In addition to topography, another item to consider during a low-minimums approach is what the passengers are going to think about the experience, and your abilities as a pilot, after it is all over. For most passengers, a missed approach is a just plain frightful event. At one moment, they are calmly expecting to land, then the airplane abruptly pitches up, engines strain and roar, acceleration pushes them back in their seats, half-finished coffee cups spill their dregs, the ground or trees flash by their side window at what they will later describe as “inches away”, loud clunking sounds and worrisome whines occur as the gear and flaps come up, and they may see the pilots moving their hands over the levers and dials in (what they imagine to be) a desperate fashion. Many assume that when pilots say “we missed”, they really mean that everyone narrowly “missed” a gruesome death.
A Better Place To Be
Given these emotions in the back of the airplane, it is very useful to know that DLS (just 12 minutes away) is out in the sun and has a nice airport restaurant with picnic tables on the lawn, right in front of which you can park your airplane…serving really good pie made from local apples. Given the choice, nearly all passengers will opt for hobnobbing with the pilots while they eat apple pie in a sunny location, waiting for conditions to improve, rather than sit through another death-defying “missed”. Pilots who promptly go back for another try at the approach (particularly if there is a second miss) will probably be considered overly-zealous lunatics who are not to be trusted. Pilots who instead fly to the sunny airport with great apple pie are considered aviation geniuses, mature, wise and safe.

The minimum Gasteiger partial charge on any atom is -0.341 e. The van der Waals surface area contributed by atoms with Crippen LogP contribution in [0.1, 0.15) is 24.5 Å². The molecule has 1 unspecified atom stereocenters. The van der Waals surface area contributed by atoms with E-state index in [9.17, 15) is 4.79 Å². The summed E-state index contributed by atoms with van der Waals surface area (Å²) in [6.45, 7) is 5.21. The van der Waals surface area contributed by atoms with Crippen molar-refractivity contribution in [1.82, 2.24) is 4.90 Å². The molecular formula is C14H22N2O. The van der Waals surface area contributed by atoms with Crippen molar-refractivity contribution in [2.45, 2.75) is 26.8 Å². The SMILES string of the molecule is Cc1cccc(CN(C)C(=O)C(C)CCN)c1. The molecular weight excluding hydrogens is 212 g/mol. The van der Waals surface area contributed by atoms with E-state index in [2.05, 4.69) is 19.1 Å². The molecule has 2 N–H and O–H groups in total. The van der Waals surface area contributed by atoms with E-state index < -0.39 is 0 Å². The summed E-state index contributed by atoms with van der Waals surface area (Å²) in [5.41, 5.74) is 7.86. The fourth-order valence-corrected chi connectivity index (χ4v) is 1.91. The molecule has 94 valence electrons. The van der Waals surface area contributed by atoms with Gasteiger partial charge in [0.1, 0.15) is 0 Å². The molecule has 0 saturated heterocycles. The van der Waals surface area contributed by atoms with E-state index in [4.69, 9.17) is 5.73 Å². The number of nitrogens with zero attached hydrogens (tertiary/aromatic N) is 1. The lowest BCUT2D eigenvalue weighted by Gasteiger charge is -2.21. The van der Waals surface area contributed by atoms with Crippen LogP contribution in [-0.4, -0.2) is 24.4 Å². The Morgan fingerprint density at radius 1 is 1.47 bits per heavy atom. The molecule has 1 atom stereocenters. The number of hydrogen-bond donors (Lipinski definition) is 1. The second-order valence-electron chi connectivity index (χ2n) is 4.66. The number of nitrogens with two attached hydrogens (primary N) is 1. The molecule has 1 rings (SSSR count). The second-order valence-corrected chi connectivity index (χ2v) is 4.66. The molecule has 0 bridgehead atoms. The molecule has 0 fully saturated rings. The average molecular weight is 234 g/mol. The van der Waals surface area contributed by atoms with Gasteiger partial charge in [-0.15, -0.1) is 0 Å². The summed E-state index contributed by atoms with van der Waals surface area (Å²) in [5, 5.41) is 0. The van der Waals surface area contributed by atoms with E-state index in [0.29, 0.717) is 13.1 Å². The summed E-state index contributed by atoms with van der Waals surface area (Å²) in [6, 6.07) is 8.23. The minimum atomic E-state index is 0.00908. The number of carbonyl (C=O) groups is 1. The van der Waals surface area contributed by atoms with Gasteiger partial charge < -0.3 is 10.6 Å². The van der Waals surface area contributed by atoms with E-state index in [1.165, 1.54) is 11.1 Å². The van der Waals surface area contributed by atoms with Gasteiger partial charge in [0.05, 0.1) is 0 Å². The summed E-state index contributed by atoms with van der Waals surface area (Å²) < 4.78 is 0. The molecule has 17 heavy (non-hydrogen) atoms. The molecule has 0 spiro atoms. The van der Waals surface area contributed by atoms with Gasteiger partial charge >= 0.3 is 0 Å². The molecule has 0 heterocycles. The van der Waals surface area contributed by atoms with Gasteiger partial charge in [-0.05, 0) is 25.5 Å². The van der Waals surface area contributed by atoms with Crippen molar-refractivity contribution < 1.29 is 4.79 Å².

Similar to HIO, Juneau, Alaska (JNU) has a unique set of weather problems caused by its location. In the fall and winter, as the sun moves back closer to the equator, a low pressure system forms over the Gulf of Alaska, rotating in a counter-clockwise fashion. This tends to push moist, cold air from the Gulf eastward, and the first eastbound break it gets along the coastal Brabazon Range is the entrance at Cape Spencer to Cross Sound. Unlike the narrow Columbia Gorge, this wide break in the mountainous shoreline allows moisture-laden clouds to pour eastbound past Glacier Bay through to Icy Strait, where they get held up again by the Coastal Range and the Taku Glacier. Juneau happens to be located right at the terminus where all this occurs, and, as a result, frequently has very unpredictable weather.